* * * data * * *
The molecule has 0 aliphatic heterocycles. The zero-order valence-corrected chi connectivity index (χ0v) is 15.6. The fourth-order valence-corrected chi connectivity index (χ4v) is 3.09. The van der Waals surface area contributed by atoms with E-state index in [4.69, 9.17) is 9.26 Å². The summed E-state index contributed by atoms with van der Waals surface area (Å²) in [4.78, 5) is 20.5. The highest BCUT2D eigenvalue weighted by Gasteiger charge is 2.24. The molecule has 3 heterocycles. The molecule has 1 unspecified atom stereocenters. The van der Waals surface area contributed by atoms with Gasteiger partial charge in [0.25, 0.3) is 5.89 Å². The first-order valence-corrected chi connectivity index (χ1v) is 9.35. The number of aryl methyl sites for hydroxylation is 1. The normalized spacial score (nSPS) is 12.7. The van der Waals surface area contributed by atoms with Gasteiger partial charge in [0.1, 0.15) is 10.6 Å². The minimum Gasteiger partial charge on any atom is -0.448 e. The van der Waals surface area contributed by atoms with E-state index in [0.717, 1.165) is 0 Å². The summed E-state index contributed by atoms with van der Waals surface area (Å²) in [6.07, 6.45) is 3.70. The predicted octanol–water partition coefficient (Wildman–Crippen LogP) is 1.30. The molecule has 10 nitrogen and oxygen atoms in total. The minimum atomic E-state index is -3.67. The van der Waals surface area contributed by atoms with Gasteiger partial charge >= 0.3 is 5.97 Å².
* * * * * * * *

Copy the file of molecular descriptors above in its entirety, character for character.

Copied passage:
The molecule has 0 aliphatic heterocycles. The zero-order valence-corrected chi connectivity index (χ0v) is 15.6. The fourth-order valence-corrected chi connectivity index (χ4v) is 3.09. The van der Waals surface area contributed by atoms with E-state index in [4.69, 9.17) is 9.26 Å². The summed E-state index contributed by atoms with van der Waals surface area (Å²) in [4.78, 5) is 20.5. The highest BCUT2D eigenvalue weighted by Gasteiger charge is 2.24. The molecule has 3 heterocycles. The molecule has 1 unspecified atom stereocenters. The van der Waals surface area contributed by atoms with Gasteiger partial charge in [0.25, 0.3) is 5.89 Å². The first-order valence-corrected chi connectivity index (χ1v) is 9.35. The number of aryl methyl sites for hydroxylation is 1. The normalized spacial score (nSPS) is 12.7. The van der Waals surface area contributed by atoms with Gasteiger partial charge in [0.1, 0.15) is 10.6 Å². The minimum Gasteiger partial charge on any atom is -0.448 e. The van der Waals surface area contributed by atoms with E-state index in [0.717, 1.165) is 0 Å². The summed E-state index contributed by atoms with van der Waals surface area (Å²) in [6.07, 6.45) is 3.70. The predicted octanol–water partition coefficient (Wildman–Crippen LogP) is 1.30. The molecule has 10 nitrogen and oxygen atoms in total. The minimum atomic E-state index is -3.67. The van der Waals surface area contributed by atoms with Gasteiger partial charge >= 0.3 is 5.97 Å².